If you hadn’t heard of the story of Steve Zakuani, it’s definitely one to read up on. For those that didn’t know, while playing a MLS game against the Colorado Rapids, Zakuani took a horrific tackle from Brian Mullan. As a result, Zakuani suffered a broken tibia and fibula. However, after several surgeries, rehabilitation, and some reserve games, he finally made his return to the field. The Sounders wrote an article that you can read about here.
His return obviously was definitely a heart-warming event. It looked as though he could have been gone from the game for longer (I’ve seen two other tackles from Arsenal players that were pretty savage that put them out of the game for quite a while too, Eduardo and Aaron Ramsey). But he finally made his return. But what impressed me wasn’t just the return itself, but what happened afterwards. He met with Brian Mullen at the end of the game, shared a hug and exchanged shirts.
I don’t think this was by any means a PR stunt because exchanging shirts is typically a gesture only shown to people that have respect for one another. You usually see that with players of the same sort of caliber or class. It could be friends too. But obviously they aren’t of the same kind of caliber. You’d think after such a tackle, they wouldn’t be considered friends or even be shown any kind of respect either… That’s why this is such a display of sportsmanship and forgiveness on the part of Zakauni. To forgive the person that could have put your career out of the picture was stunning and such an act should be applauded. This is rarely seen in sports these days.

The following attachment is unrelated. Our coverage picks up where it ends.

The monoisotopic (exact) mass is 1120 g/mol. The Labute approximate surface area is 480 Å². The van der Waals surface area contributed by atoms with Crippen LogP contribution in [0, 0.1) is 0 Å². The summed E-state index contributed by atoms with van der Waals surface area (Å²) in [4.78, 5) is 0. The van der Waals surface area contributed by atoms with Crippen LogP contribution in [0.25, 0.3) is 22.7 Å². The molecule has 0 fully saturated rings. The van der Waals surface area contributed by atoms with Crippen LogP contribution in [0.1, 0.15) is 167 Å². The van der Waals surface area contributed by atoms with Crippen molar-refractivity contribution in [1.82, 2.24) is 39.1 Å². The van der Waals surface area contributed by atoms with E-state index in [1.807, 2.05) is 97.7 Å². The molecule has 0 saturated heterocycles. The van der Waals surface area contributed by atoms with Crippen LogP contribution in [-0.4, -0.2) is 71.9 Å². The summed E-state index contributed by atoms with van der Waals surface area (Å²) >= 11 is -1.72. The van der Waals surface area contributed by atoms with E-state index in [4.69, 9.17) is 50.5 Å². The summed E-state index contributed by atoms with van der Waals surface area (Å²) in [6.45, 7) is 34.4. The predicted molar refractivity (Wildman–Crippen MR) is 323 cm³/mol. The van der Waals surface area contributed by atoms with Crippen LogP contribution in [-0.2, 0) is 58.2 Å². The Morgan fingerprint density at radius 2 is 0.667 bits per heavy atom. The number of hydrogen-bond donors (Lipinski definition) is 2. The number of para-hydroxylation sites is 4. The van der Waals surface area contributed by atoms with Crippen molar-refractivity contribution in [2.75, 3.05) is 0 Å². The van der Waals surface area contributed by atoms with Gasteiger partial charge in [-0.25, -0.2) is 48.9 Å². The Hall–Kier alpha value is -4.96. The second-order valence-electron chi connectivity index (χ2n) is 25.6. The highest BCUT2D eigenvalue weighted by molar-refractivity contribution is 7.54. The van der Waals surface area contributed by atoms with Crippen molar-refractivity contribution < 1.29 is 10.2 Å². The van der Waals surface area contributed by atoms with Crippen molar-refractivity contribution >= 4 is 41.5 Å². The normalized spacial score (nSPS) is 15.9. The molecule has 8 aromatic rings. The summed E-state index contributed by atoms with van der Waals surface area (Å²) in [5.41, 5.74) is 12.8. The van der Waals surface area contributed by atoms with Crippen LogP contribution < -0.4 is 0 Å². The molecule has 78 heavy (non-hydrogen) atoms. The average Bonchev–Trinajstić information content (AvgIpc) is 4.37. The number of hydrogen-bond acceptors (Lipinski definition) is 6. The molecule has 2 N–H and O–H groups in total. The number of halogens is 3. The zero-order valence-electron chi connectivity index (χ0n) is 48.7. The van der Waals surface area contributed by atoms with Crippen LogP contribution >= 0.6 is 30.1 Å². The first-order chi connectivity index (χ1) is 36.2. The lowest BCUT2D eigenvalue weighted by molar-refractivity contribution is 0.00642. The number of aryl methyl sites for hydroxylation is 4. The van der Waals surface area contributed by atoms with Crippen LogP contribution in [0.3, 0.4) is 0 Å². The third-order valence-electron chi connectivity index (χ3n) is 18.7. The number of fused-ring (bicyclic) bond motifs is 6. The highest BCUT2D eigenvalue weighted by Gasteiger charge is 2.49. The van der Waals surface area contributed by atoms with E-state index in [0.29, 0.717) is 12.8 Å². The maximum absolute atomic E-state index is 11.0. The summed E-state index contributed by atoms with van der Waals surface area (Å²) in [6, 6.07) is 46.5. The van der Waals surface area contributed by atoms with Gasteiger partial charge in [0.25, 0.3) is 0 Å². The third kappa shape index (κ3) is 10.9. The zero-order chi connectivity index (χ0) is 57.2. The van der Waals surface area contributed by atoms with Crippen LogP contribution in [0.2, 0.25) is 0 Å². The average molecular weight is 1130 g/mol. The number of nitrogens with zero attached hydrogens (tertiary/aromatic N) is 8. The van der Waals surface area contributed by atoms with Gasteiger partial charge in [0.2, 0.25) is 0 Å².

It’s even more fascinating to me when I was reading random posts from Yahoo! Sports of people that are still saying “Mullen should be banned for life. The guy is a bastard. Get rid of him from the game.” Maybe it’s time for people to just find some closure in all this. Zakuani said he quickly forgave the guy after the accident, and remember, it was his career that was put in doubt. Why can’t everyone else do the same?
Steve Zakuani was truly a class act that day. His comeback was the story of the day, but his forgiveness really showed true character.